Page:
Washington, D.C. – An exhaustive survey of over 5,000 werewolves in the United States, Canada, and Europe has confirmed what our readers already knew:
Lycanthropes are hardcore believers in Santa Claus.
When the Pew Research Center for Lycanthropic Studies asked werewolves the question “Do you still believe in Santa Claus?,” over 80% responded “Definitely,” “Most of the Time,” or “Sometimes, when I’m feeling vulnerable.” Researchers also report that a number of respondents wrote to them after the survey, demanding to know why the questionnaire used the word “still” in the question, which implied that there would be a reason not to believe.
As one werewolf waiting in line to see Santa at Lynnhaven Mall in Virginia Beach told a WereWatchers reporter, “It totally blows my mind someone would suggest Santa is not real. That’s like saying the Fang Fairy or the Easter Wolf-Puppy isn’t real.”
Move Over, Rudolph
“Everyone assumes that werewolves are cold, cynical monsters, just because of their, er, dietary habits. But deep in their hearts, most werewolves are a bunch of doe-eyed softies,” a lycan holiday blogger from Atlanta told WereWatchers.
“And like with anything werewolves are into, they dive into Santa and Christmas 1000%. I’ve seen werewolves who sometimes decorate the decorations on their Christmas trees. They’re fanatical.”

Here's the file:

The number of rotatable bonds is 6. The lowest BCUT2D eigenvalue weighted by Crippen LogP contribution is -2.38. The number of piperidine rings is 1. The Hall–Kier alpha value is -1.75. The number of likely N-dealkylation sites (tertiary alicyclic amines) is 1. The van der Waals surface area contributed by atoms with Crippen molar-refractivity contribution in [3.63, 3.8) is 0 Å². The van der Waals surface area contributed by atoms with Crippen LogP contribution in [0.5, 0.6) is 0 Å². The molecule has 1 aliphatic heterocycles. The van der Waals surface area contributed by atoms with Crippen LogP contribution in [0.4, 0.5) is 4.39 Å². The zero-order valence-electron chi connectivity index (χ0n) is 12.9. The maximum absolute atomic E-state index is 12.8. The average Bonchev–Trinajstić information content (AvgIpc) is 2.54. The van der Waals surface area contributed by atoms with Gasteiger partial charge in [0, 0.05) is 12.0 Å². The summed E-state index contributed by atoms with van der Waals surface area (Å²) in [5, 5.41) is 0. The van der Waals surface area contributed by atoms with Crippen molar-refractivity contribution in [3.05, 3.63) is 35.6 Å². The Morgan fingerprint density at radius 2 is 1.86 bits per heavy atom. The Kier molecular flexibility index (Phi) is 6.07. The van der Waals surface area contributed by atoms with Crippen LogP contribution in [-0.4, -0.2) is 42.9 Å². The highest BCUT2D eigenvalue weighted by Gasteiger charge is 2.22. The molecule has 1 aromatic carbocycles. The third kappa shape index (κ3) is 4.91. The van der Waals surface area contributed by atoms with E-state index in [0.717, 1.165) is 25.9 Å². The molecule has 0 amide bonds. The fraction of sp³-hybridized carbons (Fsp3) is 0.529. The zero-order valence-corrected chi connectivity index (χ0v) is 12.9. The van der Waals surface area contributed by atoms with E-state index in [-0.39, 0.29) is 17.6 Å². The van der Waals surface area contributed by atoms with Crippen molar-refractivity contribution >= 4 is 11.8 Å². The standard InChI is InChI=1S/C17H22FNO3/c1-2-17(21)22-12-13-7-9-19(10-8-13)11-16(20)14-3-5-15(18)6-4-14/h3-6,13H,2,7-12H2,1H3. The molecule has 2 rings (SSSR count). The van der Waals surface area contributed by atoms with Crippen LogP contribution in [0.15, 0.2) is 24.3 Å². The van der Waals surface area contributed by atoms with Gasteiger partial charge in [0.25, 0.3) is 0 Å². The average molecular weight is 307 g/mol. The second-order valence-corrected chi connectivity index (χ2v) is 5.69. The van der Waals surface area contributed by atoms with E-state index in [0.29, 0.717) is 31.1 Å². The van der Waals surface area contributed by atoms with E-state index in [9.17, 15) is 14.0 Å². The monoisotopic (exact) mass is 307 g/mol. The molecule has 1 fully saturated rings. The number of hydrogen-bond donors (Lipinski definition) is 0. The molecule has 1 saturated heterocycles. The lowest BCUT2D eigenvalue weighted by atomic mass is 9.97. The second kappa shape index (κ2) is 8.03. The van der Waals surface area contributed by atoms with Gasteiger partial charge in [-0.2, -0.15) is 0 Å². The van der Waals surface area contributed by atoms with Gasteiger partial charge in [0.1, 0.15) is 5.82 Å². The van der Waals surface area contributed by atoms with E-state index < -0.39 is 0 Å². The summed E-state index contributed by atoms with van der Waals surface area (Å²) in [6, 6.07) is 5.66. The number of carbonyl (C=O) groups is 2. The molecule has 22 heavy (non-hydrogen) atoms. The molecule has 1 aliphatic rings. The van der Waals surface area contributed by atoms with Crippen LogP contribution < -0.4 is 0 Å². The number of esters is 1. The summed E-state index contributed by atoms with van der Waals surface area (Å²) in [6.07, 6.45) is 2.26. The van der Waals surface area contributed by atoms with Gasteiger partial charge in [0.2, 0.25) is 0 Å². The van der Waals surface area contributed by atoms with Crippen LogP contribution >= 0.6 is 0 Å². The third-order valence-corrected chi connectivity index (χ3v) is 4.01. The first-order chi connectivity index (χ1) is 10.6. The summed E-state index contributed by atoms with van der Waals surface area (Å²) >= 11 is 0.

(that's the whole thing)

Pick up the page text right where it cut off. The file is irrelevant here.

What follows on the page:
Another lycan characteristic that comes out during the holiday season is competitiveness, apparently.
During the last full moon, on December 6, police report a spike in Christmas decoration vandalism, mainly due to lycanthropes trying to undermine other lycanthropes’ Christmas lawn decorations. One police chief, who asked to remain anonymous, told WereWatchers:
“Those werewolves play mean with the decorations. And I’m not talking just busting a few lights. Sometimes they will spray graffiti on the garage door apologizing to the neighbors for their failure to live up to Santa’s standards.”
An Unrequited Love?
Mall Santas around the world complain about overly enthusiastic werewolves adding a “high level of awkwardness” to their work.
As one put it, “I used to think kids peeing on my lap 20 times a day was bad, but having a 200 pound werewolf sitting on my lap, licking my face and asking for obscure hair products for Christmas is a whole other level of bad.”
A shopping mall outside of Kansas City reports that when one werewolf accidentally licked a Santa’s fake beard off his face, the idealistic lycanthrope went berserk, accusing him of kidnapping the real Santa, then making a cryptic threat that the exposed Santa would get ‘the ultimate coal in the stocking’ during the next full moon.'”
Mall owners complain that children and their parents are unnerved by having to wait in line to see Santa with large, man-eating monsters in elf costumes, but the corresponding increase in sales of costumes and hair supplies to werewolves at the malls has led most owners to have a “Don’t Ask, Don’t Howl” policy.
“As long as no one gets eaten, and as long as those vain lycan shoppers keep clearing out the L’Oreal shelves, they can sit on our Santa’s lap all day long,” a mall manager in Tampa, Florida told WereWatchers.